No matter where you are in the country, as we’ve established, the weather is turning towards the inevitable chill. Even if you are lucky enough to live in an area with mild winters, as I do, the simple shortening of the days and the diminishing sunlight is changing the way the local plants and crops behave. There just aren't enough warm, relatively close, rays of The Great Star to ripen those summer fruits and veg and bring them to their full glory now. Add in the cool-ish evenings, which we’re getting even here in SoCal, and it’s time to not only put away the flip-flops and shorts, but also the recipes for peaches and cherries and berries and corn and zucchini, and, *snifffffff* tomatoes.
I know that some super-duper MegaMaster gardeners have managed to have tomato plants overwinter, and even bear some fruit, but me, I’m happy to have mine survive the summer and bear fruit when they’re supposed to. And sad though I am about it, I have to admit my glut of tomatoes has dwindled to a trickle, and I will probably pull the last of them off the vine tomorrow. Too soon it will be back to the hothouse grape tomatoes (which are the only ones worth buying off season as far as I can tell).
It’s also time to reconcile ourselves to the fact that some of the later-set fruit will, unfortunately, never ripen.
So, it’s time to make some fried green tomatoes, I say ! If you’re lucky enough to live in the Southern States, those below the Mason-Dixon Line, and not the "Western" Southern States, I hear tell that all y’all are lucky enough to actually be able to purchase green tomatoes for this delicacy. Even at the MegaMarts. We here in Botox-land are not so lucky. I think I’ve seen green tomatoes available commercially a grand total of once, at a farmer’s market. It wasn’t until I started growing tomatoes myself that I was able to sample this Southern treat, and see what all the big whup was about.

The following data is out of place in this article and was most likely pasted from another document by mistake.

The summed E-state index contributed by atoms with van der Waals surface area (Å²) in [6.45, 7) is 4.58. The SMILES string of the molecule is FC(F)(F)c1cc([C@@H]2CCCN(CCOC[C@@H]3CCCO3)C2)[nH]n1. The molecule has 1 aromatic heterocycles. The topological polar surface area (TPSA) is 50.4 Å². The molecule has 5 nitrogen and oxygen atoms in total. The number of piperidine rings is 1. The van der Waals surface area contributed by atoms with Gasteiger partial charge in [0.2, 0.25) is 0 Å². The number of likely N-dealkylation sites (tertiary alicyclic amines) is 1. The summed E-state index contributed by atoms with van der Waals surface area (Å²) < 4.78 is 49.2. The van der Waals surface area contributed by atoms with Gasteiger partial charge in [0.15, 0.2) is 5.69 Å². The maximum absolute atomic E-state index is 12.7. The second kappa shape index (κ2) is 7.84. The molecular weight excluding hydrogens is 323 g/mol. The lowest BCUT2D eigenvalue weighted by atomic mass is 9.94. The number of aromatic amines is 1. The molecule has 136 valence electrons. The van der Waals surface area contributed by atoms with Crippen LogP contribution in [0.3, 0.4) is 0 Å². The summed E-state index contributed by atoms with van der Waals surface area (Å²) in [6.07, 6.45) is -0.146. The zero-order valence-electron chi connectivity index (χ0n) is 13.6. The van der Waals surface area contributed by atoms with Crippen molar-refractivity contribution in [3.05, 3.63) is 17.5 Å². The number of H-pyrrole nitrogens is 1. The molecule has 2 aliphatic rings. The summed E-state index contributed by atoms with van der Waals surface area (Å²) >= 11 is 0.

Now, I honestly think I grow tomatoes as much for my three or four rounds of fried green tomatoes every season as I do for the final, ripe product.
OK, maybe not, but I still have become addicted to these tart, crispy little bundles of goodness. Especially when served with a spicy shrimp rémoulade. Yeah, baby. That’s what I’m talkin’ about.
Now, I know you're going to be scared, as I was, when we get to the actual recipe, about the list of ingredients. It's about as long as my arm, and my arms could rival Magilla Gorilla's. But, carry on. Most of it is just assembling and measuring and mixing. VERY little chopping and mincing. And, it's SO worth it.
No class picture, this was a day my brain wasn’t fully engaged with the rest of me, and it wasn’t until I got into the prep that I thought the dish might be good enough to document. Duh me. Also, frankly, I don’t think I have a counter long enough to hold all the components…..as I said, it’s quite the laundry list. But it’ll all be worth it.
First of all, we’re going to make the rémoulade. You’ll need some Creole mustard (Zatarain’s is the brand I can most easily find, and it’s good), ketchup, Worcestershire sauce, garlic, lemon juice, paprika, white pepper, cayenne pepper, sugar, salt, olive oil, minced celery, fresh parsley, minced onion, minced scallion greens, mayonnaise and hot sauce (PHEW !). Anything left in the cupboard??? Not likely…..
Trust me, every single one of these ingredients is needed, and you can taste them in the final rémoulade. Even though they seem to be in minuscule quantities, they make a difference. Only change I made, I didn’t have parsley, so I used the leaves from the celery. WHOOOOP ! WHOOOP ! WHOOOP ! ALERT ! ALERT ! Good tip there….DON’T throw away your celery leaves. I make it a habit, when ever I have them, to throw them in, minced up, to whatever I’m using the celery for. They have great flavor. Don’t waste your celery leaves !
Oh, and if you can’t find Creole mustard, use any spicy, grainy mustard you have/can find. NOT ballpark yellow mustard. Dijon would be fine. Dijon with whole mustard seeds in it would be even finer. Ballpark yellow mustard would not be fine.